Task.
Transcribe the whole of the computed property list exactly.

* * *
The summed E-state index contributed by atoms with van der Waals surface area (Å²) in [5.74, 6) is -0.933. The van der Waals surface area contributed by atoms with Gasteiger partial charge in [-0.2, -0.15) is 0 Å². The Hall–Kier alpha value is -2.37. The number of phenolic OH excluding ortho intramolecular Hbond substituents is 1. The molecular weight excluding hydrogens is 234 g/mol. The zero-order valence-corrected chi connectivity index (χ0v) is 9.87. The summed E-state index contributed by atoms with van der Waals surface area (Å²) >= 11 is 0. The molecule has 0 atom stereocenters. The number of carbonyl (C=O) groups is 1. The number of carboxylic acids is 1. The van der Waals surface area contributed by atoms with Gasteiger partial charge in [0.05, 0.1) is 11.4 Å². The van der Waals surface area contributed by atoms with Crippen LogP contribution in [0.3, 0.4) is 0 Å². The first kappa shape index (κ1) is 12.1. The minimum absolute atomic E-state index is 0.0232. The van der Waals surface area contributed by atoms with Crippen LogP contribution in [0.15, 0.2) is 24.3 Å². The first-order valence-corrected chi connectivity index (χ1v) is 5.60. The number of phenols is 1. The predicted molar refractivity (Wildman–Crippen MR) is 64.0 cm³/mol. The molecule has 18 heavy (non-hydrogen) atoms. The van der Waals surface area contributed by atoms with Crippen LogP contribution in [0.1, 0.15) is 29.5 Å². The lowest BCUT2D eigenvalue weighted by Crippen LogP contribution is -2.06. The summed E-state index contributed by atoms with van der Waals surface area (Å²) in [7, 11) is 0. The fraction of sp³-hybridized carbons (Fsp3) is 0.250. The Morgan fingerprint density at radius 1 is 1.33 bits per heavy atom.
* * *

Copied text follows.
The summed E-state index contributed by atoms with van der Waals surface area (Å²) in [5.74, 6) is -0.933. The van der Waals surface area contributed by atoms with Gasteiger partial charge in [-0.2, -0.15) is 0 Å². The Hall–Kier alpha value is -2.37. The number of phenolic OH excluding ortho intramolecular Hbond substituents is 1. The molecular weight excluding hydrogens is 234 g/mol. The zero-order valence-corrected chi connectivity index (χ0v) is 9.87. The summed E-state index contributed by atoms with van der Waals surface area (Å²) >= 11 is 0. The molecule has 0 atom stereocenters. The number of carbonyl (C=O) groups is 1. The number of carboxylic acids is 1. The van der Waals surface area contributed by atoms with Gasteiger partial charge in [0.05, 0.1) is 11.4 Å². The van der Waals surface area contributed by atoms with Crippen LogP contribution in [0.3, 0.4) is 0 Å². The first kappa shape index (κ1) is 12.1. The minimum absolute atomic E-state index is 0.0232. The van der Waals surface area contributed by atoms with Crippen LogP contribution in [0.15, 0.2) is 24.3 Å². The first-order valence-corrected chi connectivity index (χ1v) is 5.60. The number of phenols is 1. The predicted molar refractivity (Wildman–Crippen MR) is 64.0 cm³/mol. The molecule has 18 heavy (non-hydrogen) atoms. The van der Waals surface area contributed by atoms with Crippen LogP contribution in [0.1, 0.15) is 29.5 Å². The lowest BCUT2D eigenvalue weighted by Crippen LogP contribution is -2.06. The summed E-state index contributed by atoms with van der Waals surface area (Å²) in [7, 11) is 0. The fraction of sp³-hybridized carbons (Fsp3) is 0.250. The Morgan fingerprint density at radius 1 is 1.33 bits per heavy atom.